For a major movie star, Dwayne “The Rock” Johnson does remarkably little falling in love onscreen. He’s a creature of action, and he’s adept at comedy, but he’s been called upon to play the lover so rarely that a role like the one he has in Jungle Cruise, in which he’s a riverboat captain who develops a bickering flirtation with an aristocratic explorer played by Emily Blunt, feels like an anomaly in his filmography. He doesn’t make much of a case for himself as a romantic lead in Jungle Cruise, though it doesn’t really feel fair to lay the blame at his feet for that. Both he and Blunt are cast as characters who are to Humphrey Bogart and Katharine Hepburn in The African Queen as Funko Pops are to people. They share an easy but spark-free rapport as they adventure through the Amazon by way of a Disney ride, and the film approaches their inevitable coming together with more trepidation than they themselves show while navigating rapids in a rickety steamer boat. When they do finally, inevitably kiss, it’s filmed as though they’re dolls whose heads are being smashed together by a child enacting a rudimentary idea of passion, the camera angle obscuring the meeting of their lips.
If Jungle Cruise feels like the product of people who have forgotten how to do romance, it’s because romance is not something studio movies bother with much anymore — let alone anything libidinous. Johnson doesn’t need to be good at it, because he’s a 21st-century movie star, exuding a near-cartoonish virility while also tending to remain chaste onscreen. He isn’t the only Hollywood actor to play characters who give no sign of having sensation below the waist, though he is the only one to have had his lower half digitally replaced by the legs and torso of a giant scorpion. But his ascendance to the Hollywood A-list feels particularly like a product and symptom of the industry as it stands today. There’s a striking divide between the body that Johnson is so famous for and the characters who are supposed to inhabit it. He may be built like a comic-book hero come to life, but his characters rarely if ever seem to take pleasure in this physicality beyond its capacity to intimidate and serve as a spectacle. He’s positioned as an aspirational figure far more than he ever is an object of desire — a leader of men, not a wooer of women.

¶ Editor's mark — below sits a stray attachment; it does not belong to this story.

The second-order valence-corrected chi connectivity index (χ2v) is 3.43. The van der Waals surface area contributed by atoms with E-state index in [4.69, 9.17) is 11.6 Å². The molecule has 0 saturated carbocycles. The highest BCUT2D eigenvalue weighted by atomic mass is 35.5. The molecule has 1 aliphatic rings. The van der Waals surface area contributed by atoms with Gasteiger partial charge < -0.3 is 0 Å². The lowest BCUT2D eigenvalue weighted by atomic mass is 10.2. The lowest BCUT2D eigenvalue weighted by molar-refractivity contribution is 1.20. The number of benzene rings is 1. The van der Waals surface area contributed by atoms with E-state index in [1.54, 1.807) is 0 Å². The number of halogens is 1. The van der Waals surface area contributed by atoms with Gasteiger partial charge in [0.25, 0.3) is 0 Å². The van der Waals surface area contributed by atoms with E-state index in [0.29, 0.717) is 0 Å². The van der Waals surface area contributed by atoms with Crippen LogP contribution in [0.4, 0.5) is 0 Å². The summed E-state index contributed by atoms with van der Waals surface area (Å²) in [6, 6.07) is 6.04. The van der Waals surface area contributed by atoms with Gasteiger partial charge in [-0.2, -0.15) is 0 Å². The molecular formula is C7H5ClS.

Johnson’s physique is not about fleshliness, but about dedication and industriousness and abstention, with Johnson, a third-generation professional wrestler who first rose to fame in the WWE, chronicling with his trademark relentless positivity a grueling regimen of 4 a.m. workouts and a diet of enough cod to endanger the species. Two weeks after the release of the 2017 Baywatch adaptation, a truly miserable motion picture, Johnson (or his social-media manager) retweeted a GIF of him and his co-star Zac Efron running in slow motion, with a joke about how people should stop sexualizing them. The truth is that there is very rarely a whiff of sex to his characters, and they certainly aren’t having much — Baywatch itself casts Ilfenesh Hadera as a supporting character who gazes longingly at Johnson while he remains oblivious. When he is cast alongside a love interest, it’s usually because he’s playing an action-movie answer to a family man, as in the 2018 Skyscraper, in which he has to rescue his wife (Neve Campbell) and their kids from terrorists who’ve taken over the tallest building in Hong Kong. Or in the 2015 San Andreas, in which a massive earthquake forces him and Carla Gugino to reunite to save their daughter and their failing marriage.